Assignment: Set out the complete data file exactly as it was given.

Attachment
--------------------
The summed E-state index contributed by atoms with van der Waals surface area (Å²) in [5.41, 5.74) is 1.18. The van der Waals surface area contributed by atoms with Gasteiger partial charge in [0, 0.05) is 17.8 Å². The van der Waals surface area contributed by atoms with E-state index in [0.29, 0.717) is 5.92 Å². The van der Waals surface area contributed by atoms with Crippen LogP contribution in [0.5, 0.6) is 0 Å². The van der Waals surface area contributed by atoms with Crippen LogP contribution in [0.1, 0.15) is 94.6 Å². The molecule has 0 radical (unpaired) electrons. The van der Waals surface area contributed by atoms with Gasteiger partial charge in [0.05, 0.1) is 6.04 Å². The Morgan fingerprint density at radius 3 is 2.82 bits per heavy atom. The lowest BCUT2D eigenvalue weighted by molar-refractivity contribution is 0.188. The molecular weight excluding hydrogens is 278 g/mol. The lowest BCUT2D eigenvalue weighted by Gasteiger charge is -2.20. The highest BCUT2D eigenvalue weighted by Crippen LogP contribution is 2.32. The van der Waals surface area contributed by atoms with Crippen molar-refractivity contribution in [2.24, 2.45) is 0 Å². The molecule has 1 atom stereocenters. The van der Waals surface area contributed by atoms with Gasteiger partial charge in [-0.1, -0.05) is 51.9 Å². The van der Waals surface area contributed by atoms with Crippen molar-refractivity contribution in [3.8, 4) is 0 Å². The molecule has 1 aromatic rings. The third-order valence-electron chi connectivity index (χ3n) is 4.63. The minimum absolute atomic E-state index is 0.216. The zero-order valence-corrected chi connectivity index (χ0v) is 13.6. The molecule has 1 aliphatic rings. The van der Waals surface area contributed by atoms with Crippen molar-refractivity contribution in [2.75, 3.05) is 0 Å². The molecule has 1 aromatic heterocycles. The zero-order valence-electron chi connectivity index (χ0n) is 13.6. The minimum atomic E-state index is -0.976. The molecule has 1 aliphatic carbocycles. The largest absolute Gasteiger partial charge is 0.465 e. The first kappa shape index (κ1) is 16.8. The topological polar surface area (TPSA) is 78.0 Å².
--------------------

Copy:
The summed E-state index contributed by atoms with van der Waals surface area (Å²) in [5.41, 5.74) is 1.18. The van der Waals surface area contributed by atoms with Gasteiger partial charge in [0, 0.05) is 17.8 Å². The van der Waals surface area contributed by atoms with E-state index in [0.29, 0.717) is 5.92 Å². The van der Waals surface area contributed by atoms with Crippen LogP contribution in [0.5, 0.6) is 0 Å². The van der Waals surface area contributed by atoms with Crippen LogP contribution in [0.1, 0.15) is 94.6 Å². The molecule has 0 radical (unpaired) electrons. The van der Waals surface area contributed by atoms with Gasteiger partial charge in [0.05, 0.1) is 6.04 Å². The Morgan fingerprint density at radius 3 is 2.82 bits per heavy atom. The lowest BCUT2D eigenvalue weighted by molar-refractivity contribution is 0.188. The molecular weight excluding hydrogens is 278 g/mol. The lowest BCUT2D eigenvalue weighted by Gasteiger charge is -2.20. The highest BCUT2D eigenvalue weighted by Crippen LogP contribution is 2.32. The van der Waals surface area contributed by atoms with Crippen molar-refractivity contribution in [2.24, 2.45) is 0 Å². The molecule has 1 atom stereocenters. The van der Waals surface area contributed by atoms with Gasteiger partial charge in [-0.1, -0.05) is 51.9 Å². The van der Waals surface area contributed by atoms with Crippen molar-refractivity contribution in [3.8, 4) is 0 Å². The molecule has 1 aromatic rings. The third-order valence-electron chi connectivity index (χ3n) is 4.63. The minimum absolute atomic E-state index is 0.216. The zero-order valence-corrected chi connectivity index (χ0v) is 13.6. The molecule has 1 aliphatic rings. The van der Waals surface area contributed by atoms with Crippen molar-refractivity contribution in [2.75, 3.05) is 0 Å². The molecule has 1 aromatic heterocycles. The zero-order valence-electron chi connectivity index (χ0n) is 13.6. The minimum atomic E-state index is -0.976. The molecule has 1 aliphatic carbocycles. The largest absolute Gasteiger partial charge is 0.465 e. The first kappa shape index (κ1) is 16.8. The topological polar surface area (TPSA) is 78.0 Å².